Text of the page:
BAGHDAD: A series of car bombs hit commercial areas and marketplaces in mainly Shiite areas of Baghdad on Wednesday, killing at least 17 people, officials said.
The bombings were the latest in a campaign by Sunni militants seeking to undermine the Shiite-led government's efforts to maintain security across the country less than two months ahead of national elections.
Violence has surged in Iraq since last year, with the country weathering its deadliest bout of violence since it pulled back from the brink of civil war in 2008. U.N. figures showed that last year, the country saw the highest death toll in attacks, with 8,868 people killed.
On April 30, Iraq is to hold its first parliamentary elections since the U.S. troops' withdrawal in late 2011.
Wednesday's attacks were all carried out by explosives-rigged cars parked in streets of the capital's mainly Shiite areas. Two of the bombings rocked outdoor markets in the northern neighborhoods of Shaab and Shula, killing four civilians in each attack, police said. At least 31 others were wounded in these blasts.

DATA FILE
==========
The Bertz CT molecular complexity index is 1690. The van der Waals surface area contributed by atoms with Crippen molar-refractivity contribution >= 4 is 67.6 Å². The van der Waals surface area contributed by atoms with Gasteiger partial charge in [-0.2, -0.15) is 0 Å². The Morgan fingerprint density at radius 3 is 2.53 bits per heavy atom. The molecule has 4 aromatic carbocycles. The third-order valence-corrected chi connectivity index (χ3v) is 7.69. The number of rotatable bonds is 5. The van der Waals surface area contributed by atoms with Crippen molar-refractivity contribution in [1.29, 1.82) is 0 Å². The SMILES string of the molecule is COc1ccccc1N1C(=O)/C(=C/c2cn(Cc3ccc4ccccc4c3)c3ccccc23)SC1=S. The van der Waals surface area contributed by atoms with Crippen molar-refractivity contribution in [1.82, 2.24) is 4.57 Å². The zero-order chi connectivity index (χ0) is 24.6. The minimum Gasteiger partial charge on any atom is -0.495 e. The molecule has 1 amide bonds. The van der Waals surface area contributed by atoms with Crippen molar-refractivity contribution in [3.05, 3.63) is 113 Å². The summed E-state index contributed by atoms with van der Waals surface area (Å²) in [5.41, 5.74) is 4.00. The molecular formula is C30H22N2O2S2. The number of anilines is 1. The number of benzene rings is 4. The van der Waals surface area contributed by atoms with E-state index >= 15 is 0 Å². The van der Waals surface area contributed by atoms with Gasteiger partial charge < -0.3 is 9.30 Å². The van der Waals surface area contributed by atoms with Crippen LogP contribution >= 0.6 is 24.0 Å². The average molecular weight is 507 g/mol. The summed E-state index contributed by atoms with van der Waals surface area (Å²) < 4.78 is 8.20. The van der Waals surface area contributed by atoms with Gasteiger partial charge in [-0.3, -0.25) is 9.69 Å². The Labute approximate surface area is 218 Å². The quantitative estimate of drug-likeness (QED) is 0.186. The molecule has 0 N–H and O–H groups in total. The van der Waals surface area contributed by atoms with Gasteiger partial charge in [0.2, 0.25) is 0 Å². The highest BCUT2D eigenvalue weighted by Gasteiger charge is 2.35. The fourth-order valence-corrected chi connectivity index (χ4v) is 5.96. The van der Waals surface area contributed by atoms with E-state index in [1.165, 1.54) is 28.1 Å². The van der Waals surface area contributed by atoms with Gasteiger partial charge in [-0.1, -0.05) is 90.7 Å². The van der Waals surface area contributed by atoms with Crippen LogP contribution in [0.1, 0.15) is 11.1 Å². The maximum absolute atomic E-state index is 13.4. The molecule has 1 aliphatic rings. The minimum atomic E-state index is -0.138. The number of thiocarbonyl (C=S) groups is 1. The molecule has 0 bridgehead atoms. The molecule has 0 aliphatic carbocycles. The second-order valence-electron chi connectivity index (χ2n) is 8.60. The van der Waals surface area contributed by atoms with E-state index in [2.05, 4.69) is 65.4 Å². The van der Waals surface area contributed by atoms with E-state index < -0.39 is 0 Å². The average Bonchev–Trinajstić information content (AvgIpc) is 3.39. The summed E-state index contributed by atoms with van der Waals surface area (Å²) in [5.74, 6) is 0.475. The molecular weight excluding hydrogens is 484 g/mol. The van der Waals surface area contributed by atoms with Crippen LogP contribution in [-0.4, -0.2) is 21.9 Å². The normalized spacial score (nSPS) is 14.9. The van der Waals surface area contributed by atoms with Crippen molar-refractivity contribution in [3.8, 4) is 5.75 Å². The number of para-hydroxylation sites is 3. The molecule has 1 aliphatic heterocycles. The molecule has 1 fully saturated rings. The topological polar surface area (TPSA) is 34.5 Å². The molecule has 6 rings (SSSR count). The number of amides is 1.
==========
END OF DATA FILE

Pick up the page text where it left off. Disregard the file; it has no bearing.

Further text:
Three other civilians were killed and nine were wounded in a bombing in the southeastern district of Zafaraniyah, police officials said. In Baghdad's southeastern Bayaa neighborhood, three civilians were killed and 11 wounded, while a bombing in the crowded commercial area of Karrada, killed two civilians and wounded 12. And in the eastern Sadr City neighborhood, one civilian was killed and three were wounded.
Medical officials confirmed the casualty figures. All officials spoke on condition of anonymity as they were not authorized to talk to media.
No one immediately claimed responsibility for the attacks, but they bore the hallmarks of al-Qaida and other Sunni insurgents, who frequently use car bombs and suicide attacks to target public areas and government buildings in their bid to undermine confidence in the government.
Such bombings have increased, along with Sunni anger over perceived mistreatment and random arrests of Sunnis by the authorities.